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  • Writer's pictureOlivia Borer

Protein Shakes: Friend or Foe?

Protein shakes are touted as a "healthy" option, especially if you are on the go or are trying to lose weight.

As you probably guessed, I don't share this popular opinion. In fact, I'm not a huge fan of any shake in general, as most of the components are not real food based.

Most protein shakes contain some or all of the following:

1. Low-Quality Protein Powders

Even if the label claims to be the highest grade protein possible, if that protein is soy or whey based, there's a chance it's not as great as you think. If it's flavored or has a unique color, that chance increases even more. These heavily processed protein powders are often denatured, aka not in the real food based form that your body readily knows how to assimilate. Plus, with more people being sensitive to dairy in some way shape or form (even if you swear you aren't, you probably are sensitive at least conventional dairy), it's likely that whey-based protein powders won't work well with you either.

2. Artificial Sweeteners

If the artificial sweeteners aren't in the protein powder (try to find one that DOESN'T have artificial sweeteners added - I dare you), then they'll probably come in another ingredient (see below). As we've talked about previously, artificial sweeteners are often 400+ times sweeter than sugar, altering your taste buds and effecting your gut and brain. Just because artificial sweeteners contain no calories doesn't mean they still don't cause harm in our bodies. They don't contain calories because they aren't broken down in the body. They are recognized as toxic in the gut, so pass through undigested but not before they wreck havoc in any way they can.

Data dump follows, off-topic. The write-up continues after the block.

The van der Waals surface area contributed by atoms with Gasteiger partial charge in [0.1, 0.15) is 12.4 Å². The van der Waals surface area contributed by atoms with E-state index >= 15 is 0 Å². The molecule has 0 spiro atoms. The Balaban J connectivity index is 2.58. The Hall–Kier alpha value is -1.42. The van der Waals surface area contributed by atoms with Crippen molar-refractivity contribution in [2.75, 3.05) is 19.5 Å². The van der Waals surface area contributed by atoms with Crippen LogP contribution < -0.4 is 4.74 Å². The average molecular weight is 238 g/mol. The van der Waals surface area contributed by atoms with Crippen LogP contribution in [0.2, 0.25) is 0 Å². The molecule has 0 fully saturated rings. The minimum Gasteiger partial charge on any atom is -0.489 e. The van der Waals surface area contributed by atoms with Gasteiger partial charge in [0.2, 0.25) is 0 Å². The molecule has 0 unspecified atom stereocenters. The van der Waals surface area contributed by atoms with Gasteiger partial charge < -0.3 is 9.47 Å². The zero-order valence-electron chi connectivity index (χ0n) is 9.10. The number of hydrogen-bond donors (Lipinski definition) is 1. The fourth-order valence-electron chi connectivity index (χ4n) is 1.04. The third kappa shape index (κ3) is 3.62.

3. Low-Quality Milk (cow, soy, almond, coconut, etc)

While conventional cow's milk dairy has it's own set of issues (pasteurization and homogenization, along with removing most of the fat from the milk), these new milk alternatives aren't always a great option either. Soy milk in general is best avoided at all costs. Other options like almond or coconut milk often have artificial sweeteners added and/or some sort of stabilizers, colors, or gums. Not great options for someone looking to build a healthy protein shake!

4. Sugar Laden Yogurt

This might be more the case in smoothies, but there are some protein shakes that might contain yogurt, in which case I'll direct you to my issues with dairy above: added sugar, pasteurization, homogenization, and the removal of the natural fats found in the yogurt itself.

5. Too Much Fruit (real or juice)

Yes, fruit can be healthy, but not when it is overdone or has added sweeteners as sometimes found in frozen fruit. Fruit juice, on the other hand, has it's own set of issues. It is not in the whole food form, so you lose all of the fiber and some of the nutrient values, leaving behind basically straight carbohydrates. This high hit of carbs spikes your blood sugar up, leaving it to consequently fall back down an hour or two later, leading to energy and mood slumps.

So what are you to do if you like protein shakes or use them as a quick option while on the go?

First, make sure to make it yourself. It is near impossible to find a quality protein shake or smoothie at any typical shop, even one that specializes in smoothies. They can make those shakes sound so healthy ("sweetened with stevia," "all natural," "organic"), but I would bet a lot of money to prove that they aren't as great as they are made out to be. Pre-bottled protein shakes and smoothies are usually even worse even if the label says otherwise (recognizing a pattern here??).

Second, when you make it yourself, use high quality ingredients, and make sure to have a balance of protein, fat, and carbohydrates in the shake. If it is a post-workout shake, then feel free to keep the fat a tad lower. Here are my favorite brands for high quality ingredients:


Basically, you want to look for no additional ingredients, colors, dyes, or artificial sweeteners!

See this article for more info on protein powders.


Canned, full fat coconut milk (Trader Joe's has a clean brand, but there are other good options out there as well)


Plain, full fat yogurt from Fage, Maple Hill Creamery, Siggi's, or Stoneyfield Organic


Avoid juices (unless freshly squeezed yourself) and stick with limited amounts of whole fruit

When in doubt, I always turn to real, whole food first. Yes, liquid drinks have their time and place, but in the context of most peoples' goals, real food wins every time! Take a look at the shakes/smoothies you are making or buying - what's really in them?

xoxo Olivia

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